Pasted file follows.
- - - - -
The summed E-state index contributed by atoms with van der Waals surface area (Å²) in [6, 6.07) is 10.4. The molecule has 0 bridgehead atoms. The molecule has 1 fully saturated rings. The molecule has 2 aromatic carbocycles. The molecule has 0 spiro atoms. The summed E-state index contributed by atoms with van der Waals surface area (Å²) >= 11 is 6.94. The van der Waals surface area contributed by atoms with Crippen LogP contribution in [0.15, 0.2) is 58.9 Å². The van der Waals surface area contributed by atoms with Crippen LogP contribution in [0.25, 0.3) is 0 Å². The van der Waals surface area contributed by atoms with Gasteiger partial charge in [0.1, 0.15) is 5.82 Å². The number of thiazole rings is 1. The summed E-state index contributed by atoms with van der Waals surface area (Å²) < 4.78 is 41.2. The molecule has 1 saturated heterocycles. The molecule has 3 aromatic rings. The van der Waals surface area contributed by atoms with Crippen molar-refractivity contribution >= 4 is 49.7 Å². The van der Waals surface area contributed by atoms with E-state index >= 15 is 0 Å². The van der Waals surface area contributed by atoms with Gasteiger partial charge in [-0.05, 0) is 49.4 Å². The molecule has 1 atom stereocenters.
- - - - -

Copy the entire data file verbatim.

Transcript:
The summed E-state index contributed by atoms with van der Waals surface area (Å²) in [6, 6.07) is 10.4. The molecule has 0 bridgehead atoms. The molecule has 1 fully saturated rings. The molecule has 2 aromatic carbocycles. The molecule has 0 spiro atoms. The summed E-state index contributed by atoms with van der Waals surface area (Å²) >= 11 is 6.94. The van der Waals surface area contributed by atoms with Crippen LogP contribution in [0.15, 0.2) is 58.9 Å². The van der Waals surface area contributed by atoms with Crippen LogP contribution in [0.25, 0.3) is 0 Å². The van der Waals surface area contributed by atoms with Gasteiger partial charge in [0.1, 0.15) is 5.82 Å². The number of thiazole rings is 1. The summed E-state index contributed by atoms with van der Waals surface area (Å²) < 4.78 is 41.2. The molecule has 1 saturated heterocycles. The molecule has 3 aromatic rings. The van der Waals surface area contributed by atoms with Crippen molar-refractivity contribution >= 4 is 49.7 Å². The van der Waals surface area contributed by atoms with E-state index >= 15 is 0 Å². The van der Waals surface area contributed by atoms with Gasteiger partial charge in [-0.05, 0) is 49.4 Å². The molecule has 1 atom stereocenters.